Since film release of smash Broadway play Dear Evan Hansen, the argument continues over which version is better

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Ben Platt plays the title character in both the stage and film version of Dear Evan Hansen.

The Broadway show Dear Evan Hansen, first staged in 2015 and winner of six of the nine Tony Awards for which it was nominated, finally hit the silver screen in September 2021. Dear Evan Hansen is based on a book written by Steven Levenson about a teen struggling with social anxiety and how he navigates his way through high school and brings joy to others. This true story has impacted the hearts of millions of people worldwide, and the debate continues as to whether or not the movie is better than the Broadway show.

According to the Barnes & Noble website, the premise of the book is that a letter that was never meant to be seen by anyone draws high school senior Evan Hansen into a family’s grief over the loss of their son. As a result, Hansen is given the chance of a lifetime: to belong. He just has to stick to a lie he never meant to tell: the notoriously troubled Connor Murphy was his secret best friend.

There are many differences between the movie and the play, one being that multiple songs that are in the play were removed from the movie, including “To Break in a Glove,” “Disappear,” and “Good For You.” These songs were critical to the atmosphere of the play as they projected spotlight time for the supporting characters, which further developed one of the many themes of inclusivity. 

Instead of opening with the song “Anybody Have a Map?,” the movie starts with one of the most iconic songs on the soundtrack, “Waving Through A Window.” This ultimately set a different tone for the storyline of the movie. Olympic Heights senior Brooke Hollander commented, “I thought the play was better than the movie, but I liked how the movie opened with the ‘Waving Through A Window’ song better than the play’s formal introduction.”

Along with the omission of some songs from the Broadway show, the film adds two songs that were not in the play. The songs, “The Anonymous Ones” and “A Little Closer,” highlight the supporting characters’ roles and their emotions towards what has occurred. Both songs enhance the development of the movie’s aim to destigmatize mental health.

Alana Beck (portrayed by Amandla Stenberg) sings about her feelings in “The Anonymous Ones.” She details how she feels inside, which contradicts her projected well-known outgoing appearance.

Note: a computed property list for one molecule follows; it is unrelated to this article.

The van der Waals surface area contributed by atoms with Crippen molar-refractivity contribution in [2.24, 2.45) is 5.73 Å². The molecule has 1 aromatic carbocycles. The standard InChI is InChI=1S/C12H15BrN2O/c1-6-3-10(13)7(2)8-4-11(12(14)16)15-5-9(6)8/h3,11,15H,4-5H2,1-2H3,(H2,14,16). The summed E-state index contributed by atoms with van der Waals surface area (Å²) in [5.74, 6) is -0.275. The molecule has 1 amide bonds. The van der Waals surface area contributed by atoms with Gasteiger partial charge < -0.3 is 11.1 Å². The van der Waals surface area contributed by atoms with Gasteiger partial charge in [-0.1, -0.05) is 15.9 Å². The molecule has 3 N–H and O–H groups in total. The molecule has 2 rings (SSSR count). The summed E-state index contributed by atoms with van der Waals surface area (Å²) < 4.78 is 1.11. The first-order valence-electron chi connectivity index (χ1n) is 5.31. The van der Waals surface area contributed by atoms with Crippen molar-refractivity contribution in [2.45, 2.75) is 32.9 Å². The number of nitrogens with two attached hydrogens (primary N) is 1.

Connor Murphy (portrayed by Colton Ryan), the boy who took his life, sings “A Little Closer” to showcase his emotions in the moments leading up to his suicide. Moviegoers think that these additions are helpful in adding depth to these characters and supporting the movie’s theme. “I got goosebumps listening to ‘The Anonymous Ones,’”  said OH senior Marly Telchin. “It made me recognize that people can always put on a mask.”

Another difference moviegoers noticed from the play was actor Ben Platt’s age. He played Hansen both on Broadway and in the movie, albeit aging five years between the two portrayals. The five-year age difference affects Platt’s appearance in the film, lessening the innocent persona his character in the play projected. Nevertheless, because of this, the movie amplifies his intense social anxiety and insecurity, allowing the audience to better grasp his flaws. 

The end of the movie leaves viewers unsatisfied as Hansen does not take responsibility for his lies. He allows people to believe that he and Connor Murphy were best friends, when in fact they never were. He continues to detail that they always spent time together and opened up to one another’s mental illnesses, being dishonest to those around him. 

By the end of the movie, Hansen is forgetting who he is as he continues to turn his back on his loving mother. He continues to make a place for himself in Connor Murphy’s family, who want nothing more than to have Hansen around.

Once aware of Hansen’s dishonesty, in an effort to protect their deceased son, the Murphy family keeps Hansen’s lie a secret. The movie adds a crucial part to where Hansen confesses his wrongdoing to the entire world. Even with this ending, the movie “still felt off-putting,” OH senior Danielle Morrone argued. “I feel like Evan [Hansen] got off the hook way too easily, and the ending was not what I wanted it to be.” 

Others who have seen the movie agree with Morrone, saying that it was a cynical adaptation of the hit musical. Although the subject matter of Dear Evan Hansen hits close to home for many, it is a story of hope, which will only help to destigmatize mental health. 

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